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im trying to extract some files from a jar-file downloaded using java-webstart. below code was used to locate the jar and initiate the FileSystem

1 final ProtectionDomain domain = this.getClass().getProtectionDomain();
2 final CodeSource source = domain.getCodeSource();
3 final URL url    = source.getLocation();
4 final URI uri    = url.toURI();
5 Path jarPath = Paths.get(uri);
6
7 FileSystem fs = FileSystems.newFileSystem(jarPath, null);

This works fine when the jar-file is on a local disc, but fails at line 5 in the JWS scenario, because the

logs says: url=http://localhost:8080/myjarfile.jar

java.nio.file.FileSystemNotFoundException: Provider "http" not installed
at java.nio.file.Paths.get(Unknown Source)

If I understand JWS correctly, myjarfile.jar has been downloaded to some cache already, so implementing a FileSystemProvider for http to get some content from myjarfile.jar seems slow and complicated. So any good ideas of how to proceed?

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2 Answers 2

up vote 1 down vote accepted

the logs says: url=http://localhost:8080/myjarfile.jar

That was a security decision made by Sun, before Oracle acquired them. They decided it was no business of applets or JWS apps. to know the location of the resources on the local file-system, so the URI returned will now always point back to the server, even if they are cached locally & the app. has all-permissions security level.

So any good ideas of how to proceed?

Redesign the app. That is the only practical solution.

There are a number of ways to iterate a Zip or Jar for the content, but the simplest method is to include a list of the content in a known location of the Jar, locate it using getResource(), read it, then extract each resource.

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1  
thanks for the answer. Im tempted to embed a .jar/zip with some content into myjarfile.jar. Then extract it to a known location on the disc using your suggestion. Then keep my current solution for extracting the files. –  Aksel Willgert Jun 27 '12 at 15:49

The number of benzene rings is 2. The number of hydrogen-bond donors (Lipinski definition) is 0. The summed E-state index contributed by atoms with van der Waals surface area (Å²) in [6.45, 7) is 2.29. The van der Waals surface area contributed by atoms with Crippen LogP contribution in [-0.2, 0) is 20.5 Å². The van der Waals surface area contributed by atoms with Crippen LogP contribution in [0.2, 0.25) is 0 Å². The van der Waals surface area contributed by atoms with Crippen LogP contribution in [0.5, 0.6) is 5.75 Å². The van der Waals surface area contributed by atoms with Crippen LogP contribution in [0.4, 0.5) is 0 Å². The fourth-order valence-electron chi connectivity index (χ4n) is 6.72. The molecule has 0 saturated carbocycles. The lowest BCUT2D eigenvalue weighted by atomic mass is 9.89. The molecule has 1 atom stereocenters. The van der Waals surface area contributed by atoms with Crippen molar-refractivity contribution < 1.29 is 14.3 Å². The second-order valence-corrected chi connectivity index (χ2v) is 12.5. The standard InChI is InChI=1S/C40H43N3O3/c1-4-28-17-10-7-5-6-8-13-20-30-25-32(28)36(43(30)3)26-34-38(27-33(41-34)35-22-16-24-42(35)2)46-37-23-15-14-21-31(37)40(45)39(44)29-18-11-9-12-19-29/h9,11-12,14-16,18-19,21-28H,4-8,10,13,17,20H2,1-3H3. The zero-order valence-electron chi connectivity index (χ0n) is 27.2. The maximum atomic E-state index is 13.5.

Cool. Hope it goes well. :) –  Andrew Thompson Jun 27 '12 at 21:14

Below is an implementation of your idea Andrew, it utilizes a DirUtil package I found here: http://codingjunkie.net/java-7-copy-move/

public class Zipper {

    private static final String TEMP_FILE_PREFIX = "temp-";
    private static final String TEMP_FILE_SUFIX = ".jar";

    private Logger logger = Logger.getLogger(getClass().getName());

    public Path extractProgram(String locationOfEmbeddedJar, String installDir) {
        Path installPath = null;
        try {
            installPath = Paths.get(installDir);
            if (Files.isDirectory(installPath)) {
                logger.warn("program already installed");
            } else {
                installPath = Files.createDirectory(installPath);
                Path tempJar = Files.createTempFile(TEMP_FILE_PREFIX,
                        TEMP_FILE_SUFIX);
                this.extractEmbeddedJar(locationOfEmbeddedJar, tempJar.toFile());

                logger.warn("in jarfile");
                // in jar file
                FileSystem fs = FileSystems.newFileSystem(tempJar, null);
                Path programPath = fs.getPath("/");

                logger.warn("programPath=" + programPath + " fileSystem="
                        + programPath.getFileSystem());

                DirUtils.copy(programPath, installPath);
            }
        } catch (IOException e) {
            logger.warn(e);
        }

        return (installPath);

    }

    private void extractEmbeddedJar(String locationOfEmbeddedJar,
            File locationOfTargetJar) {
        logger.warn("extractEmbeddedJar() " + locationOfEmbeddedJar);
        ClassLoader loader = this.getClass().getClassLoader();

        InputStream inputStream = loader
                .getResourceAsStream(locationOfEmbeddedJar);
        try {
            OutputStream out = new FileOutputStream(locationOfTargetJar);
            byte buf[] = new byte[1024];
            int len;
            while ((len = inputStream.read(buf)) > 0) {
                out.write(buf, 0, len);
            }
            out.close();
            inputStream.close();

        } catch (IOException e) {
            logger.warn(e);
        }
    }
}
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Great stuff! :) +1 for posting the solution. I note you removed the 'tick' then reapplied it to my answer. It is OK with me if you mark your own answer as the accepted answer. :) –  Andrew Thompson Jul 3 '12 at 12:13

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